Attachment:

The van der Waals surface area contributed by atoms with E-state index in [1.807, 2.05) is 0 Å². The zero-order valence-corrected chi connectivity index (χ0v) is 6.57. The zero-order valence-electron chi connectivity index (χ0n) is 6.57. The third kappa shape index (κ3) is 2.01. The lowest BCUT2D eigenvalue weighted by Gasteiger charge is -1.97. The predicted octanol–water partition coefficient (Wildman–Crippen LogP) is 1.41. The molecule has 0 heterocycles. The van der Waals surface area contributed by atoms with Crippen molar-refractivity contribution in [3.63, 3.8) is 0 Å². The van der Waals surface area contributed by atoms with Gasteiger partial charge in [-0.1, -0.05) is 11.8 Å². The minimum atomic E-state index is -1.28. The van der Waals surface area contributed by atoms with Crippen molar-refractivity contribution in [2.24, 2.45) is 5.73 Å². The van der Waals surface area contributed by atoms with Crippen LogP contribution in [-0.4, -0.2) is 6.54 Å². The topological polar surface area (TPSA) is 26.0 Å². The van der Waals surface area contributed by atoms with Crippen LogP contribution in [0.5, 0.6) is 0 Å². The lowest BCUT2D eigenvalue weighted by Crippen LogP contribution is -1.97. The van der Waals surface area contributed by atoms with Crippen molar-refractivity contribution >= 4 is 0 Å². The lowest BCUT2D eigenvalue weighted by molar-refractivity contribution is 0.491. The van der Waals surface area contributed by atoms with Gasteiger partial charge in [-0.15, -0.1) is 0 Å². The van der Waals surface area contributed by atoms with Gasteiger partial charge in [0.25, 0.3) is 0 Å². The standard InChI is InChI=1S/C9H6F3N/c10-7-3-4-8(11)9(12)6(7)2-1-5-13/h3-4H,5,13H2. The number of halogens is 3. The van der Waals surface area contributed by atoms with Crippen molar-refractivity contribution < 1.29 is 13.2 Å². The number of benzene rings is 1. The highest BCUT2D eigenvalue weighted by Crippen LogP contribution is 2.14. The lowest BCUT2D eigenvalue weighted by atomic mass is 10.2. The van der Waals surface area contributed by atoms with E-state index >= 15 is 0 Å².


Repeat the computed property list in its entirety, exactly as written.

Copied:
The van der Waals surface area contributed by atoms with E-state index in [1.807, 2.05) is 0 Å². The zero-order valence-corrected chi connectivity index (χ0v) is 6.57. The zero-order valence-electron chi connectivity index (χ0n) is 6.57. The third kappa shape index (κ3) is 2.01. The lowest BCUT2D eigenvalue weighted by Gasteiger charge is -1.97. The predicted octanol–water partition coefficient (Wildman–Crippen LogP) is 1.41. The molecule has 0 heterocycles. The van der Waals surface area contributed by atoms with Crippen molar-refractivity contribution in [3.63, 3.8) is 0 Å². The van der Waals surface area contributed by atoms with Gasteiger partial charge in [-0.1, -0.05) is 11.8 Å². The minimum atomic E-state index is -1.28. The van der Waals surface area contributed by atoms with Crippen molar-refractivity contribution in [2.24, 2.45) is 5.73 Å². The van der Waals surface area contributed by atoms with Crippen LogP contribution in [-0.4, -0.2) is 6.54 Å². The topological polar surface area (TPSA) is 26.0 Å². The van der Waals surface area contributed by atoms with Crippen LogP contribution in [0.5, 0.6) is 0 Å². The lowest BCUT2D eigenvalue weighted by Crippen LogP contribution is -1.97. The van der Waals surface area contributed by atoms with Crippen molar-refractivity contribution >= 4 is 0 Å². The lowest BCUT2D eigenvalue weighted by molar-refractivity contribution is 0.491. The van der Waals surface area contributed by atoms with Gasteiger partial charge in [-0.15, -0.1) is 0 Å². The van der Waals surface area contributed by atoms with Gasteiger partial charge in [0.25, 0.3) is 0 Å². The standard InChI is InChI=1S/C9H6F3N/c10-7-3-4-8(11)9(12)6(7)2-1-5-13/h3-4H,5,13H2. The number of halogens is 3. The van der Waals surface area contributed by atoms with Crippen molar-refractivity contribution < 1.29 is 13.2 Å². The number of benzene rings is 1. The highest BCUT2D eigenvalue weighted by Crippen LogP contribution is 2.14. The lowest BCUT2D eigenvalue weighted by atomic mass is 10.2. The van der Waals surface area contributed by atoms with E-state index >= 15 is 0 Å².